In the meantime, people in this part of Asia are living under threat, like those on the Japanese island of Hokkaido who were sent to shelters last week because a missile appeared to be headed their way, before falling into the Sea of Japan. In the absence of any real political perspective, the Kim family only seems to want to raise the military stakes. Come what may.

You've reached your limit of free articles.

To read the full story, start your free trial today.

Get unlimited access. Cancel anytime.

Exclusive coverage from the world's top sources, in English for the first time.

Insights from the widest range of perspectives, languages and countries.


Protests Derailed: A History Of Polish Railways Getting Political

Polish state railways have been accused of deliberately keeping protestors from reaching the capital for an anti-government protest march. This is not the first controversy the railways have faced.

Photo of trains in the Warszawa Rembertów Station, Warsaw, Poland.

Warszawa Rembertów Station.

Piotr Stanisławski via Wikimedia Commons

Last June, Polish opposition leader and former President of the EU Commission Donald Tusk called on Polish citizens to protest against the “authoritarian” steps taken by the ruling party, PiS. Estimates by state organizers approximate that 500,000 participants marched in Warsaw, with smaller marches occurring in other Polish cities.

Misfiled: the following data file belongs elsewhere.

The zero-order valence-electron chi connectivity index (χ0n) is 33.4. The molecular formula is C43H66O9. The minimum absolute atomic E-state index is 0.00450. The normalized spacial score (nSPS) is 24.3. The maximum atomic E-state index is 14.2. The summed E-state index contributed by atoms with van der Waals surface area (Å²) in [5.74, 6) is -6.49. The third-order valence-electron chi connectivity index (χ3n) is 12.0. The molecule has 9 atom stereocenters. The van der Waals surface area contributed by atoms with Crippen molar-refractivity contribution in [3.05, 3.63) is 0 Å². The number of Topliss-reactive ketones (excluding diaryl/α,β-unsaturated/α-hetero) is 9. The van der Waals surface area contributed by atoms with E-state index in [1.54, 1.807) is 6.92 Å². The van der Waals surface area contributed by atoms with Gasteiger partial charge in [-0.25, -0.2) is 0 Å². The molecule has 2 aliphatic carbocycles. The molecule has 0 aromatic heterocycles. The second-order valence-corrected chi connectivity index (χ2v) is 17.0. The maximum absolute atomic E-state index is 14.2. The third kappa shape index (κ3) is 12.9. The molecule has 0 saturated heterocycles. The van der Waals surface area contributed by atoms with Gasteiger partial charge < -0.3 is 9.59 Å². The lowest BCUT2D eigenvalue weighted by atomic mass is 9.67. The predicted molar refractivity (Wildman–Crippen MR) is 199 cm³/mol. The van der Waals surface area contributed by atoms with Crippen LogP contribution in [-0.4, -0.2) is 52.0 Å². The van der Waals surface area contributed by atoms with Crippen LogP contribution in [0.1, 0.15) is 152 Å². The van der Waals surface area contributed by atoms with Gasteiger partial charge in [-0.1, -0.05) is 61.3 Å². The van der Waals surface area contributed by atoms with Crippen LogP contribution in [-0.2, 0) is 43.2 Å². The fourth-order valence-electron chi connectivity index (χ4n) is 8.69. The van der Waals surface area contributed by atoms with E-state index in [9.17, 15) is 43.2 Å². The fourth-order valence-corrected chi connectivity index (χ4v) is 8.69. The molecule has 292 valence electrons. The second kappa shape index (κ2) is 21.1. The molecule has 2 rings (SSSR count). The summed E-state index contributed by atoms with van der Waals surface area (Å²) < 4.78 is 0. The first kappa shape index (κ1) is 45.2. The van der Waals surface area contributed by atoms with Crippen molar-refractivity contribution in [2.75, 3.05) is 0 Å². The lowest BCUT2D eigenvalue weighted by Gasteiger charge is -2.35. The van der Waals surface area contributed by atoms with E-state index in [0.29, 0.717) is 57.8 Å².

“Do you have enough of [PiS’s] lies, theft and corruption?” Tusk asked in a video published on his Facebook page. "Then come to Warsaw on the 4th of June… we will show them our might”.

In the days leading up to the protest and on the day of the event itself, passengers and groups of demonstrators blamed state railways for delayed train permits, inaccessibility for those with disabilities and a deficit in the train's ability to transport participants to the capital.

“This is how rail functions in Poland,” an anonymous passenger told Gazeta Wyborcza, “It is impossible to get to Warsaw for the March at 12pm from Szczecin.” The same passenger told Wyborcza they were “speechless” at the realization, adding that “it’s an outright exclusion of rail communication”.

This is not the first time that the state-run rail lines have come under fire for allegedly political acts.

Keep reading...Show less

The latest